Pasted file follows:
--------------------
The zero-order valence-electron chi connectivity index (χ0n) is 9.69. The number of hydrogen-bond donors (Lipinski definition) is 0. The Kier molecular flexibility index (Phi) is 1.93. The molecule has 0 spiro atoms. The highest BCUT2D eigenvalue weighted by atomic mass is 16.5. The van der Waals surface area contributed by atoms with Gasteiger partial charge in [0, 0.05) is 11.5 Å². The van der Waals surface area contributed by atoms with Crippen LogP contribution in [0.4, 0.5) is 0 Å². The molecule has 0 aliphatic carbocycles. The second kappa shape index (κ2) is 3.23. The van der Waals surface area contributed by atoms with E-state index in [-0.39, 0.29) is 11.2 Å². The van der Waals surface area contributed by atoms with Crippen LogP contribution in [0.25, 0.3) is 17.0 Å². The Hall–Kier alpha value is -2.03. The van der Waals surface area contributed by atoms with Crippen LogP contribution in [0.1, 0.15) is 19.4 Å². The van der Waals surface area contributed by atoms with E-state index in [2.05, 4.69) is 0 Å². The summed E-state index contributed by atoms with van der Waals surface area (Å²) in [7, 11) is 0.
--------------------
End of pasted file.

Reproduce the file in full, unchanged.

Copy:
The zero-order valence-electron chi connectivity index (χ0n) is 9.69. The number of hydrogen-bond donors (Lipinski definition) is 0. The Kier molecular flexibility index (Phi) is 1.93. The molecule has 0 spiro atoms. The highest BCUT2D eigenvalue weighted by atomic mass is 16.5. The van der Waals surface area contributed by atoms with Gasteiger partial charge in [0, 0.05) is 11.5 Å². The van der Waals surface area contributed by atoms with Crippen LogP contribution in [0.4, 0.5) is 0 Å². The molecule has 0 aliphatic carbocycles. The second kappa shape index (κ2) is 3.23. The van der Waals surface area contributed by atoms with E-state index in [-0.39, 0.29) is 11.2 Å². The van der Waals surface area contributed by atoms with Crippen LogP contribution in [0.25, 0.3) is 17.0 Å². The Hall–Kier alpha value is -2.03. The van der Waals surface area contributed by atoms with Crippen LogP contribution in [0.1, 0.15) is 19.4 Å². The van der Waals surface area contributed by atoms with E-state index in [2.05, 4.69) is 0 Å². The summed E-state index contributed by atoms with van der Waals surface area (Å²) in [7, 11) is 0.